One of the things that I thought was most interesting was a device that actually keeps the horizon line, so when the coaster moves on an angle, you stay level. Thereís a POV going back, thereís helmet cams so the actors can look over at the characters sitting next to them, so they can get a sense of, not just the POV, but interactive POV.

GM: When we went down there we had two of our key grips building camera mounts out of Styrofoam to test where it would break, and it came back in just piles of broken Styrofoam, cause they would build it to where theyíd want the camera and send it on itís way and it would like smash into a pole, and weíd have to modify that. (haha)

Do you have, or expect to have any complaints or problems from theme parks or ride manufacturers that might fear that youíre going to scare people from roller coasters, if itís going to be as effective as you hope it will be?

CP: I relish the opportunity. If weíre getting to that point, weíve done very well for ourselves.

GM: The PreVis, which is what the visual effects guys do, which like an animated storyboard, is really well done. If we can capture that, itís going to be really-

CP: Bad ass--

GM: Itís going to be really neat.

(James Wong enters)

I wanted to ask James, and Glen both, itís a two part question, you didnít want to do 2, was it partially scheduling, and I seemed to recall that you didnít want to do a sequel at all in the first place. Was that true, or was it just a scheduling thing?

JAMES WONG (JW): Honestly, I didnít have anything to offer New Line, and Craigís a friend, and Richard Brener and Toby Emmerich, and neither one of us (James and Glen) wanted to take their money. And it wasnít until we went to the premiere of the second that we went Ďthis is really cool, someone made a sequel of something that we did', it was an honor. We just didnít want to take the audience or New Lineís money if we didnít have anything to offer.

GM: We donít have anything to offer now, butÖ (haha)

Is it a manner that you really wanted to reclaim the franchise, or did you want to bring it back?

JW: You know, there was some stuff that we were doing (WILLARD) and that made it less available for us to do. And in this case, for 3, I think we really came up with sort of a new angle on the series, and in this movie thereís sort of Ö You know, in the first one, thereís really no mystery as to what was happening. It was sort of, you knew that the characters that death was coming after them, but there was really no detective work in the way, and this one there is a little bit of that.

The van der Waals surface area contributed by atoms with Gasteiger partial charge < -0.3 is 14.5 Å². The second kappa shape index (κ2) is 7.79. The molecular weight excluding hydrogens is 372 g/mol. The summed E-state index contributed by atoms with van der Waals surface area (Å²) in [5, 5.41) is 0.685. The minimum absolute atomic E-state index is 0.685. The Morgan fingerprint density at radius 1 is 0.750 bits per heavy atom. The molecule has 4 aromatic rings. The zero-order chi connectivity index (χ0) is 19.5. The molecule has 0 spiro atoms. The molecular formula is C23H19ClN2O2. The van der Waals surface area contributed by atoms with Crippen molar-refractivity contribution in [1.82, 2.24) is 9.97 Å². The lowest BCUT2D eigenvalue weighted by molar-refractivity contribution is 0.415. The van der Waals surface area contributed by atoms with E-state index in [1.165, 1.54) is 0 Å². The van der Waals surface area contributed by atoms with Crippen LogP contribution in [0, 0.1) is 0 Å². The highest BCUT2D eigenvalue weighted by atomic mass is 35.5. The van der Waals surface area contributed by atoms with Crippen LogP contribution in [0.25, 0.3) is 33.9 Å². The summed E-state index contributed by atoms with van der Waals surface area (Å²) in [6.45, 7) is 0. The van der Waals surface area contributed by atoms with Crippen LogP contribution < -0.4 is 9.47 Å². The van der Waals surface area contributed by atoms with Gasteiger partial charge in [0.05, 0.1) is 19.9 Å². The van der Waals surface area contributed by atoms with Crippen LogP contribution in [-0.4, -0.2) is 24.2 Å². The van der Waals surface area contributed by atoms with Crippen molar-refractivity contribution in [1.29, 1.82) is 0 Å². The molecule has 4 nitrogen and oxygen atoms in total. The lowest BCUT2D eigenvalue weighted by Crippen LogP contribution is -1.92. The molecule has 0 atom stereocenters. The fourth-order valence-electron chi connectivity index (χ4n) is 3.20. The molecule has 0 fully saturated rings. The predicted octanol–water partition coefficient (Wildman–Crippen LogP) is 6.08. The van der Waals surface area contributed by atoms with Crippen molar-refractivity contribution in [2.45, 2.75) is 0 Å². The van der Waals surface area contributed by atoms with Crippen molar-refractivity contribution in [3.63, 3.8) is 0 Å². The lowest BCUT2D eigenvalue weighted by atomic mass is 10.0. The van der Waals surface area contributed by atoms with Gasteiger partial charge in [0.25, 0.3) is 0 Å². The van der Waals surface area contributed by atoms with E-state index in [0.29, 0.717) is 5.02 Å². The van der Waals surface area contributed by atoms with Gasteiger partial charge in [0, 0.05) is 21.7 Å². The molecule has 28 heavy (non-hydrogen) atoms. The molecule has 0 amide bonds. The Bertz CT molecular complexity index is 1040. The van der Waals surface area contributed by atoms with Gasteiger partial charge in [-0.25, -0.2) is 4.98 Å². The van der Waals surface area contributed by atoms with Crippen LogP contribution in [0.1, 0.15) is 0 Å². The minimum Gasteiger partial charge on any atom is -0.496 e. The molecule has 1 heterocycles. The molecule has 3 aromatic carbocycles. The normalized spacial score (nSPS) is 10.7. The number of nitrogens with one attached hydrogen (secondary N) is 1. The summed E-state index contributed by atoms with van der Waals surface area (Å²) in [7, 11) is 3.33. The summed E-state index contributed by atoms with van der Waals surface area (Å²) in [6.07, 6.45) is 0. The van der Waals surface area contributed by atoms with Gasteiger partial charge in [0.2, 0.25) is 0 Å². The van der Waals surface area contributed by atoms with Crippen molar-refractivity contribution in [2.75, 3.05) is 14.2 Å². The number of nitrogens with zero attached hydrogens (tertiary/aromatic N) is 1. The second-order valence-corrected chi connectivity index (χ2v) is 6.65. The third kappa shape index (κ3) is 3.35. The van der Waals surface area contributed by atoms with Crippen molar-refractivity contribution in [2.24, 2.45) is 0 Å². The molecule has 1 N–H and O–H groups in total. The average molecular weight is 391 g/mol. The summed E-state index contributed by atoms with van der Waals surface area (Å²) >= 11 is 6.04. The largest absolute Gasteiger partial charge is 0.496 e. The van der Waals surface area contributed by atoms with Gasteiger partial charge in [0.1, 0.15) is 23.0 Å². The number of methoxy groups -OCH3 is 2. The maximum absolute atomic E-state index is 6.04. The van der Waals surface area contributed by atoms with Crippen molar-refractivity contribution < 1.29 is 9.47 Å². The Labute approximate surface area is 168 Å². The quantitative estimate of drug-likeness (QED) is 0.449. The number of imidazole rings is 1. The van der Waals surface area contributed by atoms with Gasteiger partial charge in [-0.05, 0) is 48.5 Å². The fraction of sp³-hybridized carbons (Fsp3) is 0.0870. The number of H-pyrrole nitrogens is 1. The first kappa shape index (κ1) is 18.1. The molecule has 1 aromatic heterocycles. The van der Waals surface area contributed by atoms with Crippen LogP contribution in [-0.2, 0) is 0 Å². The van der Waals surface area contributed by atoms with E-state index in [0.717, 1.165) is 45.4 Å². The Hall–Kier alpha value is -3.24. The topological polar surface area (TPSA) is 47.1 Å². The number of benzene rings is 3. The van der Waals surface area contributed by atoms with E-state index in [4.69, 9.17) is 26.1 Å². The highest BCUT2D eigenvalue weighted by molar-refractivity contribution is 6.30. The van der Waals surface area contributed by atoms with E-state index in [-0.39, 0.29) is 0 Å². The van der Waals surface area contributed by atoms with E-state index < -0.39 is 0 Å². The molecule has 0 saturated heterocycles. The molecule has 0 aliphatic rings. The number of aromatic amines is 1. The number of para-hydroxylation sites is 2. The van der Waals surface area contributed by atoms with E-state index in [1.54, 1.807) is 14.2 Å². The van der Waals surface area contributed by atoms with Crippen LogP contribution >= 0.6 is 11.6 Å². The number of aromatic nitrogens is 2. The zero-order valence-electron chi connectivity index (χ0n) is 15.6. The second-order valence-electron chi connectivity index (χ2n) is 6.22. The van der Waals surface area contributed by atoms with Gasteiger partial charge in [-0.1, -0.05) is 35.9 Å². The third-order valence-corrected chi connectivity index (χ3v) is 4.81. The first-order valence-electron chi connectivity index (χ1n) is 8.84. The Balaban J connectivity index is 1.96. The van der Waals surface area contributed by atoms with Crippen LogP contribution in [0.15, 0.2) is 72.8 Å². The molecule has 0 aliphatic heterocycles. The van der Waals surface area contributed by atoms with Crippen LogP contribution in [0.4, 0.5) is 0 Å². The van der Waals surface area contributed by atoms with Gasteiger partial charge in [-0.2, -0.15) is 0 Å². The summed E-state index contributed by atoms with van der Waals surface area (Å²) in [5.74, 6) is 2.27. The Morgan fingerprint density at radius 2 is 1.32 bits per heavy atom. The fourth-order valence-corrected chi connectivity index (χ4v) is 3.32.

Thereís a new device that we use, which is the digital camera, that we use, and when Brenner said ĎI want to do a roller coasterí as the first, exciting sequence, and that would be really exciting, because when you think about a sequel you think about what youíre going to do now? A cruise ship? A train? (haha) We couldnít really think of the new thing, and then Brenner said roller coaster, and that really sparked off a lot of, wow, thatís really perfect, thatís really locking people in, thatís not like a plane where you can walk around, this here youíre strapped inÖ until the hydraulics break (haha).

Along with that, with the digital camera thing, you know, which sort of came into our lives, using digital cameras, and all that stuff, and what those images meant. We thought we had a new take on it and we were happy to come back and do this.

Why arenít you bringing anybody back, any of the survivors?

JW: In the first one, Devon and Ali both died (well, she died in the second one), so they were unavailable to come back, and once we thought about it, ...we wanted to get sort of do it over again.

CP: FD2 was a f*cking pain in the ass with all the rules with this and that and we said, you know what, letís start clean with people who donít know, because the audience at this point after two movies has a pretty good idea whatís going on, letís not have people yapping away trying to figure out what the heck is going on and going through the different permeations, letís get to the meat of the matter, and itís better to have the opportunity to explore the issue of interacting with those pictures, and actually have that be part of the investigation as opposed toÖ

JW: Itís sort of the character with history; itís a little different as opposed to a character coming to a new. Because you have the first two movies we can kind of skip over a lot of the exposition of whatís going on because another character can have said Ďoh, I read this on the internet, this happenedí and thatís it, thatís all you have to deal with it and you go on with your own story.

Is this the same age group, or are they younger?

JW: Theyíre high school age. Unlike FD2 where you had older members, we sort of went backÖ

GM: Itís the moment of graduation where you really kind of feel that your lifeís starting andÖ

CP: Öand then you take it (haha).

To be continued...

Ah, I know, you're hangin' on their every word and you don't want it end...but alas we got to stop somewhere, and what a better spot than this? Look for Part 3 of my set visit, with the second half of my interview as stars Ryan Merriman and Mary Elizabeth Winstead join the party! Until next time...

FINAL DESTINATION 3 will be released
in 2006